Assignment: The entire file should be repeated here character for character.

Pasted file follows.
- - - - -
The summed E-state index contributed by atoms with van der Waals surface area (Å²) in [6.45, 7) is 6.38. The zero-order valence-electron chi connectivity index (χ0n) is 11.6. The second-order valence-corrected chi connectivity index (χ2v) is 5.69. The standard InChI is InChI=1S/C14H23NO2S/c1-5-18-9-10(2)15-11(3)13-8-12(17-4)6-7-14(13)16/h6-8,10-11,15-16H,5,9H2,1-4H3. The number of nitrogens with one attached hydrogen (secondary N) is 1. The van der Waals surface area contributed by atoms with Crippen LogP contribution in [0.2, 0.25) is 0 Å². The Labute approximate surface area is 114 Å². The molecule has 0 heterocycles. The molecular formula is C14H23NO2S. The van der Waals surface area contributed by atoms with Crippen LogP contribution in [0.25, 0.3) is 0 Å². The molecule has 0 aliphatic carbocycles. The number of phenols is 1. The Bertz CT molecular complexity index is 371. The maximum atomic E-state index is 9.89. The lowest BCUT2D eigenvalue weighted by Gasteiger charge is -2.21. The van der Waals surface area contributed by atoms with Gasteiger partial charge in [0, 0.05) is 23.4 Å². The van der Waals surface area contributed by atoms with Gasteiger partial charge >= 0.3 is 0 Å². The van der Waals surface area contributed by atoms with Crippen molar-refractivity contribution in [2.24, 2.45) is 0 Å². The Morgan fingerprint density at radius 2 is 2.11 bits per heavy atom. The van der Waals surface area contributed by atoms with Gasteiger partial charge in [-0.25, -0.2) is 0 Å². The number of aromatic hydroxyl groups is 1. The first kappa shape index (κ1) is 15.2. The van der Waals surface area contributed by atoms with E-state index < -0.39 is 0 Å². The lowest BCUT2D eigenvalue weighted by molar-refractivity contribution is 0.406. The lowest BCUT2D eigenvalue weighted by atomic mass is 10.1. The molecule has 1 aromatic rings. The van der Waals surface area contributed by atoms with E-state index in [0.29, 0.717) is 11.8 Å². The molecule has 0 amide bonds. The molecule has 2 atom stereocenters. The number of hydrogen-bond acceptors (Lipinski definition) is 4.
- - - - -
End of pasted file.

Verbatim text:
The summed E-state index contributed by atoms with van der Waals surface area (Å²) in [6.45, 7) is 6.38. The zero-order valence-electron chi connectivity index (χ0n) is 11.6. The second-order valence-corrected chi connectivity index (χ2v) is 5.69. The standard InChI is InChI=1S/C14H23NO2S/c1-5-18-9-10(2)15-11(3)13-8-12(17-4)6-7-14(13)16/h6-8,10-11,15-16H,5,9H2,1-4H3. The number of nitrogens with one attached hydrogen (secondary N) is 1. The van der Waals surface area contributed by atoms with Crippen LogP contribution in [0.2, 0.25) is 0 Å². The Labute approximate surface area is 114 Å². The molecule has 0 heterocycles. The molecular formula is C14H23NO2S. The van der Waals surface area contributed by atoms with Crippen LogP contribution in [0.25, 0.3) is 0 Å². The molecule has 0 aliphatic carbocycles. The number of phenols is 1. The Bertz CT molecular complexity index is 371. The maximum atomic E-state index is 9.89. The lowest BCUT2D eigenvalue weighted by Gasteiger charge is -2.21. The van der Waals surface area contributed by atoms with Gasteiger partial charge in [0, 0.05) is 23.4 Å². The van der Waals surface area contributed by atoms with Gasteiger partial charge >= 0.3 is 0 Å². The van der Waals surface area contributed by atoms with Crippen molar-refractivity contribution in [2.24, 2.45) is 0 Å². The Morgan fingerprint density at radius 2 is 2.11 bits per heavy atom. The van der Waals surface area contributed by atoms with Gasteiger partial charge in [-0.25, -0.2) is 0 Å². The number of aromatic hydroxyl groups is 1. The first kappa shape index (κ1) is 15.2. The van der Waals surface area contributed by atoms with E-state index < -0.39 is 0 Å². The lowest BCUT2D eigenvalue weighted by molar-refractivity contribution is 0.406. The lowest BCUT2D eigenvalue weighted by atomic mass is 10.1. The molecule has 1 aromatic rings. The van der Waals surface area contributed by atoms with E-state index in [0.29, 0.717) is 11.8 Å². The molecule has 0 amide bonds. The molecule has 2 atom stereocenters. The number of hydrogen-bond acceptors (Lipinski definition) is 4.